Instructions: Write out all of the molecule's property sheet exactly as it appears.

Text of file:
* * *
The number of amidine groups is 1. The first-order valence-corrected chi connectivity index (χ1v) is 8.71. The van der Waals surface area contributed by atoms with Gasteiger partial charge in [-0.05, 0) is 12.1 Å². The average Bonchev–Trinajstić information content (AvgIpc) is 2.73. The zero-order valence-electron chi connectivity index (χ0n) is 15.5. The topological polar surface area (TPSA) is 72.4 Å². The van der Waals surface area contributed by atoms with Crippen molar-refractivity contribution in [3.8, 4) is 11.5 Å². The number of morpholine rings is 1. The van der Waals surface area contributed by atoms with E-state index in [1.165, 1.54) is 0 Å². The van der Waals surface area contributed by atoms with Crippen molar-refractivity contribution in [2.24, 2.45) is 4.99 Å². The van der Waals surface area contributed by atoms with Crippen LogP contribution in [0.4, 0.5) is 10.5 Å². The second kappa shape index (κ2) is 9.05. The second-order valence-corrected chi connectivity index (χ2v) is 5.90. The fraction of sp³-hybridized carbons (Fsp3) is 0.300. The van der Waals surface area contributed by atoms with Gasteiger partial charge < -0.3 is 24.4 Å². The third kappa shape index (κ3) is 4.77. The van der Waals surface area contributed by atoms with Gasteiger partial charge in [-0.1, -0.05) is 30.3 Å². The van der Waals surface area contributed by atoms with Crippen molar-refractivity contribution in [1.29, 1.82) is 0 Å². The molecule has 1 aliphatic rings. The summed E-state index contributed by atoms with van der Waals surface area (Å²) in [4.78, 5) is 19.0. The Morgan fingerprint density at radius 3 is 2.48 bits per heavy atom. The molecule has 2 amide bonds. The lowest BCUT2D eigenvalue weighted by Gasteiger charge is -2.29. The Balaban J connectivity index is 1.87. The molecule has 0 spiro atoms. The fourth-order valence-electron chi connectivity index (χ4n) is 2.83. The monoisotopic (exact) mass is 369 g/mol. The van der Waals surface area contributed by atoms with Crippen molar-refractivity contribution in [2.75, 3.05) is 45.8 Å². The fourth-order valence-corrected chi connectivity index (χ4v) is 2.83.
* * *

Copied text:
The number of amidine groups is 1. The first-order valence-corrected chi connectivity index (χ1v) is 8.71. The van der Waals surface area contributed by atoms with Gasteiger partial charge in [-0.05, 0) is 12.1 Å². The average Bonchev–Trinajstić information content (AvgIpc) is 2.73. The zero-order valence-electron chi connectivity index (χ0n) is 15.5. The topological polar surface area (TPSA) is 72.4 Å². The van der Waals surface area contributed by atoms with Crippen molar-refractivity contribution in [3.8, 4) is 11.5 Å². The number of morpholine rings is 1. The van der Waals surface area contributed by atoms with E-state index in [1.165, 1.54) is 0 Å². The van der Waals surface area contributed by atoms with Crippen molar-refractivity contribution in [2.24, 2.45) is 4.99 Å². The van der Waals surface area contributed by atoms with Crippen LogP contribution in [0.4, 0.5) is 10.5 Å². The second kappa shape index (κ2) is 9.05. The second-order valence-corrected chi connectivity index (χ2v) is 5.90. The fraction of sp³-hybridized carbons (Fsp3) is 0.300. The van der Waals surface area contributed by atoms with Gasteiger partial charge < -0.3 is 24.4 Å². The third kappa shape index (κ3) is 4.77. The van der Waals surface area contributed by atoms with Gasteiger partial charge in [-0.1, -0.05) is 30.3 Å². The van der Waals surface area contributed by atoms with Crippen molar-refractivity contribution in [1.29, 1.82) is 0 Å². The molecule has 1 aliphatic rings. The summed E-state index contributed by atoms with van der Waals surface area (Å²) in [4.78, 5) is 19.0. The Morgan fingerprint density at radius 3 is 2.48 bits per heavy atom. The molecule has 2 amide bonds. The lowest BCUT2D eigenvalue weighted by Gasteiger charge is -2.29. The Balaban J connectivity index is 1.87. The molecule has 0 spiro atoms. The fourth-order valence-electron chi connectivity index (χ4n) is 2.83. The monoisotopic (exact) mass is 369 g/mol. The van der Waals surface area contributed by atoms with Crippen molar-refractivity contribution in [2.75, 3.05) is 45.8 Å². The fourth-order valence-corrected chi connectivity index (χ4v) is 2.83.